A gift is as a precious stone in the eyes of him that hath it: witherto it turneth, it prospereth
When James was a boy back in Wiltshire, Uncle Jake, nineteen years old, had come to live with the family in the countryside. He was the last born of a family in which James’ father was the first. Since their parents had died, Uncle Jake lived his life moving from one older sibling to another. On the evening of his arrival in Wiltshire, James had the duty to show him into the small room reserved for visitors. They had never met and James stood leaning against the door while Uncle Jake unpacked his things.
“Are you an artist?” James asked after some time, pointing to the pack of pencils, crayons and drawing papers Uncle Jake was setting about the floor.
“Yeah,” he said.
James had always been fascinated with drawings and would have loved to gather all the colours in the world together to make beautiful ones but the economic position of the peasant farmer’s family who eked livelihood from daily work at a dairy, which had been on a steadily evanescing turn in the aftermath of a Foot-and-Mouth disease outbreak that had wiped most of its Jersey cows stock, did not afford such tertiary want. This part of Wiltshire was quiet, remote and predominantly inhabited by people of the ordinary class, and as James kneaded his chin between his fingers while watching this newly-known, high spirited uncle of his, he was privately judging the sense in the migration of an artist to this part of the country where there were not many fine people who could pay for the luxury of art. At dinner later in the evening, James realized that Uncle Jake had only come to stay till the start of the new college year in London where he would be resuming at the end of summer.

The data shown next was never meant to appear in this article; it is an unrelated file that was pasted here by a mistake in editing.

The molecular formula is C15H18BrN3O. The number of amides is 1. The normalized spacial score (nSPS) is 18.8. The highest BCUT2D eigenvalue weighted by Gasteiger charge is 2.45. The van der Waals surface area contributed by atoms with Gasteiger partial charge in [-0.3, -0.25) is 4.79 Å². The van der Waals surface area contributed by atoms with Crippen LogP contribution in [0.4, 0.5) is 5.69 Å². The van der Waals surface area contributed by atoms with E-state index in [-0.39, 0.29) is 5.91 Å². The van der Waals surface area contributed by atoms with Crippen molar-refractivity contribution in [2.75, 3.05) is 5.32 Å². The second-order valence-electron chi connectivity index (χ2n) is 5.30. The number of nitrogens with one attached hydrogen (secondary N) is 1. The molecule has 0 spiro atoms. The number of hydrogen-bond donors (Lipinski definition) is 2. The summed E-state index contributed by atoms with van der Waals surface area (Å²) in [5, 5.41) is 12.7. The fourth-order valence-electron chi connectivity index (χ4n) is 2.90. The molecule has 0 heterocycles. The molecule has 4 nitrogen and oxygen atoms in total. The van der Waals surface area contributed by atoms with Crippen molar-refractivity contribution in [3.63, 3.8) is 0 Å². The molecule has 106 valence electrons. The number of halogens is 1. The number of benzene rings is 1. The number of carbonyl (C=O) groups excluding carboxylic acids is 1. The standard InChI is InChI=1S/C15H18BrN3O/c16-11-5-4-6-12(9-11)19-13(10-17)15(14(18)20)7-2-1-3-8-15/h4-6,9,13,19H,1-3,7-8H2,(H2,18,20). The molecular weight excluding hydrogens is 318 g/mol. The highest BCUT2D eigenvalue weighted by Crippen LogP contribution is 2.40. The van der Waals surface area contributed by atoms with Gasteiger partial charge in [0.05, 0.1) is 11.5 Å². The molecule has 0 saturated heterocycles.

Before the arrival of Jake home was somber there was no reason for excitement. James’ father was moody and his mood ruled. Uncle Jake had been required to come to the dairy with the family, since he was now a part of it he should also contribute to the family upkeep. In the middle of his first day, a struggle began in the bottom of his stomach. Several hours he struggled to suppress the nauseous feelings growing and rising to the back of his tongue. He lost the struggle when he suddenly stood up and rushed for the door. Bending on the open field, he retched till all he took for breakfast came tumbling up his throat. By the time he had had a similar experience on his second day, Uncle Jake decided that the dairy was not for him since he could not withstand the sight and smell of cow dung that easily gave him a squeamish feeling. He would thereafter sit at home in the morning at a table outside sketching and shading on his drawing papers. James would watch him with wistful eyes wishing he could stay back by him at home and watch him draw but his father had stated clearly that once Jake had stopped to join the family at the dairy he should also stop to join them at meal times. Jake stopped to dine with them; he was responsible for his own upkeep now. For his meals he visited cafés, once or twice at most in a day depending on the status of his pocket.
Whenever there was a chance of it, James stood by his drawing table to sharpen his pencils and crayons. He went with him to the cafés where he bought him meals because there was never enough at home. Uncle Jake lived from moment to moment. When he had money he spent and when he did not have he would not fret. He went about life being jolly and happy-go-lucky.
“I’d tell you something, James,” he said, his teeth deep in hamburger, his legs dangling from the long bar stool, he looked ruddy. “You don’t need money to enjoy life,” he said.